At its best, Succession feels like watching the world’s most profane game of chess, charting the baffling and brilliant moves of players willing to risk everything and spare nothing. HBO’s stellar satirical black comedy-drama follows the conniving actions of the Roy family, the dysfunctional owners of media conglomerate Waystar RoyCo. In this game of power-hungry chess, the Roy family are all some of the worst players around, offering aggression and attack. Short-term victories define this game, pawns sacrificed left and right, giving temporary bitter satisfaction before another clever move is made. However, even though the Roy family is evenly matched in this game, someone still must lose.
Logan (Brian Cox), the fierce head of the Roy family, concedes to his son Kendall (Jeremy Strong) that he made “a decent move.” After Kendall’s actions in the Season 2 finale, it’s surprising to see his father offer this generous admission. The Season 3 premiere, titled “Secession,” sees Logan and the rest of the Roy family in complete chaos following Kendall’s public revelation that millions of dollars of payouts were made by Roystar RoyCo to silence cases of sexual misconduct on the company’s cruise line. Kendall’s actions are noble, at least on the outside. Who wouldn’t applaud him for making these horrific crimes public? However, it becomes increasingly clear that nobody planned for the aftermath of these revelations, least of all Kendall himself.
After calling his father, “a malignant presence,” Kendall emerges a hero to the press, spending much of this week’s episode locked down in various locations swarming with frantic reporters. First, he finds himself thrust into a car with Karolina (Dagmara Domińczyk), his overwhelmed head of PR, and his affable if ill-equipped cousin, Greg (Nicholas Braun). He spends the car ride spouting off nonsense about a sea change at the company, clearly immersed in his own delusions of grandeur. He even threatens those who helped him get to this place of public acclaim and acknowledgment, tossing aside anybody not backing him one-hundred percent in his self-described “revolution.”
Kendall proceeds to set up at his estranged wife Rava’s home and even pitifully attempts to win her favor by claiming his actions were for her. While holed up at Rava’s, Kendall meets with famous attorney Lisa Arthur (Sanaa Lathan) and proceeds to embarrass himself by flaunting his own naivety. Arthur admires Kendall’s position as a whistleblower, a good impression which he promptly shatters by spouting off social media logistics and awful one-liners for the press.
Arthur cuts through this facade, however. “This is quite a complex situation to progress,” she says, “because, as I understand it, you want to take down your dad without implicating yourself? And without damaging the company to the extent that you lose control at your shareholder meeting?” Kendall is as insincere as anybody else in the Roy family, willing to play the hero role if it means he maintains control and gains power.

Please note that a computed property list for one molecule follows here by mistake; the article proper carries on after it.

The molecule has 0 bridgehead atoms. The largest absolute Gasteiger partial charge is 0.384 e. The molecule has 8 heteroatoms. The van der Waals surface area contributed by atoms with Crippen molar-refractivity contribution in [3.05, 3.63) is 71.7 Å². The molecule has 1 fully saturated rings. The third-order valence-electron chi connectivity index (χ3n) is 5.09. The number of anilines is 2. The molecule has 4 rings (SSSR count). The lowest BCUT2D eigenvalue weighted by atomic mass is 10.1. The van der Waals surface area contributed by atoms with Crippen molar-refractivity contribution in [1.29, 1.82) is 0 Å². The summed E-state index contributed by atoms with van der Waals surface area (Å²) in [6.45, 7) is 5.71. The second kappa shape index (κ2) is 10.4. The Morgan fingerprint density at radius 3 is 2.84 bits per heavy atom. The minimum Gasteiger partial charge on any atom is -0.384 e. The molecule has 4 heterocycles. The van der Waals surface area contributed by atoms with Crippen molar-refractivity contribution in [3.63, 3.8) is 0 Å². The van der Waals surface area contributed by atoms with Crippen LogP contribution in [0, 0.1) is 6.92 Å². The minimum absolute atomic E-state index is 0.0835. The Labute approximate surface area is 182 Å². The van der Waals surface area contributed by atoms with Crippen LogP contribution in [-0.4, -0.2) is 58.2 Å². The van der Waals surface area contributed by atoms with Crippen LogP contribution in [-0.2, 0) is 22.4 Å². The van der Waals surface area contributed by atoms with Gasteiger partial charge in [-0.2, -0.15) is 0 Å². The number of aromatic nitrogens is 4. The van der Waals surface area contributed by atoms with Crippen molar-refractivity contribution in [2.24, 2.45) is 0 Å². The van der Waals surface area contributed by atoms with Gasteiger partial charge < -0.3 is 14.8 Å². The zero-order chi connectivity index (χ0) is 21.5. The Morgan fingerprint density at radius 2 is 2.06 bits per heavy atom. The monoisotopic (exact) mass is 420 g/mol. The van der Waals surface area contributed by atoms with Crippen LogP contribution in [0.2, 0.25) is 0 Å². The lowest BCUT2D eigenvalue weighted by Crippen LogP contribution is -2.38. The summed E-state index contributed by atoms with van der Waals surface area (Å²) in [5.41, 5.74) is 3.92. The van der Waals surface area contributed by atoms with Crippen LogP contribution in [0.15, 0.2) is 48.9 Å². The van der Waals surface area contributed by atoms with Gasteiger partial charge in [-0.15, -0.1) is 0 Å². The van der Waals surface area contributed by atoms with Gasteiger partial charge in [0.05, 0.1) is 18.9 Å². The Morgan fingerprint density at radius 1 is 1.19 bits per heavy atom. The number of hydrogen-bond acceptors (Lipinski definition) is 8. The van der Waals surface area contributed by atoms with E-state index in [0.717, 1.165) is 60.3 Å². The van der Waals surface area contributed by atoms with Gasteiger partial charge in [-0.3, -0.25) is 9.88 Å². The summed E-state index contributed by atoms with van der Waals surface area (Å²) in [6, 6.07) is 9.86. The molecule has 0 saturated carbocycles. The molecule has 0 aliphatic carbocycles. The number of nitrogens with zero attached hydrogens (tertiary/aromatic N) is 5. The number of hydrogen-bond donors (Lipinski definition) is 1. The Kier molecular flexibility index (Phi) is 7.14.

In a brilliantly plotted parallel to Kendall’s press plight, Logan likewise spends the episode surrounded by reporters, driven to isolation and desperate plotting. At the front of Logan’s mind is his pick for CEO, someone to maneuver the company while he waits in the wings for the scandal to subside. And while Logan may be prone to outrage and anger, he knows how to play this game better than Kendall, immediately calling his bluff. Throughout the course of the episode, it becomes clear that despite it being at the front of the Roy family’s minds, the misconduct is hardly a concern for anyone, simply a powerful property to be wielded as necessary, and Logan recognizes this is true for Kendall more than anybody.
Logan glides from tarmac to tarmac in the Balkans, meeting with the remaining members of his family to plant seeds in their minds. The end of this week’s episode sees Logan pick his new CEO, the ever-reliable Gerri (J. Smith-Cameron) getting the key role in Waystar RoyCo’s shaky future. It’s a move that shows Logan knows exactly how to play this game with Kendall, confirmed as he promises to destroy his own son.
“Secession” is a powerful and chaotic introduction to Succession’s third season, allowing creator Jesse Armstrong and his writers to show off what they do best: smart plotting and bitterly funny one-liners delivered full of venom. Succession could feel tired or irrelevant (it’s an issue I had with HBO’s similarly themed The White Lotus), but the show is filled with such clever writing, and boasts one of television’s greatest ensemble casts, that it becomes easy to forget this is a show a bunch of white rich people arguing for hours on end. Instead, Succession becomes a labyrinthine game not to be missed, with “Secession” allowing the pieces of this season to be set before brutal attack. Season 3, unpredictable as it looks, is sure to be full of drama and intrigue with a dose of deliciously cruel conflict.
Succession airs on Sundays 9:00 p.m. EST on HBO and also on HBOMax.